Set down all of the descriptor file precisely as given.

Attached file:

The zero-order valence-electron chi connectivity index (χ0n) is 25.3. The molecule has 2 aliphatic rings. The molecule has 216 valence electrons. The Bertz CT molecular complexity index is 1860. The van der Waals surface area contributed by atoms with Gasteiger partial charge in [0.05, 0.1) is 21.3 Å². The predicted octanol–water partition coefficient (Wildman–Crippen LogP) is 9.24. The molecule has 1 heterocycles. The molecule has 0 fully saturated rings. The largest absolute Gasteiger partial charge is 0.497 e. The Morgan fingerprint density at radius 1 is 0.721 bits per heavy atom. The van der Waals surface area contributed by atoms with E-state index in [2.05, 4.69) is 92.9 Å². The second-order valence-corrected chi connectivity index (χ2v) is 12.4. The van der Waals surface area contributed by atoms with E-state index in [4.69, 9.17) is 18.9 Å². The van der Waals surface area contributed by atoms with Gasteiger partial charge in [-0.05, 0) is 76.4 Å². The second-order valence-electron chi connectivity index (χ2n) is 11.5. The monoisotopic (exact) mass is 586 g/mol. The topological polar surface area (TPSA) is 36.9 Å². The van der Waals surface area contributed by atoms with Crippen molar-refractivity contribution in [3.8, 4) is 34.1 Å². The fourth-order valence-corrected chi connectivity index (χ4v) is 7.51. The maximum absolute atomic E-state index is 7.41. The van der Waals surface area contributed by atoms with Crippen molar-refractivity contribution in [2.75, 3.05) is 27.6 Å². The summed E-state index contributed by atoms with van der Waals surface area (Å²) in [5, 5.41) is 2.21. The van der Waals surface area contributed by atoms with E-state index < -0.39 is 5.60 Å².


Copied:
The zero-order valence-electron chi connectivity index (χ0n) is 25.3. The molecule has 2 aliphatic rings. The molecule has 216 valence electrons. The Bertz CT molecular complexity index is 1860. The van der Waals surface area contributed by atoms with Gasteiger partial charge in [0.05, 0.1) is 21.3 Å². The predicted octanol–water partition coefficient (Wildman–Crippen LogP) is 9.24. The molecule has 1 heterocycles. The molecule has 0 fully saturated rings. The largest absolute Gasteiger partial charge is 0.497 e. The Morgan fingerprint density at radius 1 is 0.721 bits per heavy atom. The van der Waals surface area contributed by atoms with E-state index in [2.05, 4.69) is 92.9 Å². The second-order valence-corrected chi connectivity index (χ2v) is 12.4. The van der Waals surface area contributed by atoms with E-state index in [4.69, 9.17) is 18.9 Å². The van der Waals surface area contributed by atoms with Gasteiger partial charge in [-0.05, 0) is 76.4 Å². The second-order valence-electron chi connectivity index (χ2n) is 11.5. The monoisotopic (exact) mass is 586 g/mol. The topological polar surface area (TPSA) is 36.9 Å². The van der Waals surface area contributed by atoms with Crippen molar-refractivity contribution in [3.8, 4) is 34.1 Å². The fourth-order valence-corrected chi connectivity index (χ4v) is 7.51. The maximum absolute atomic E-state index is 7.41. The van der Waals surface area contributed by atoms with Crippen molar-refractivity contribution in [2.75, 3.05) is 27.6 Å². The summed E-state index contributed by atoms with van der Waals surface area (Å²) in [5, 5.41) is 2.21. The van der Waals surface area contributed by atoms with E-state index < -0.39 is 5.60 Å².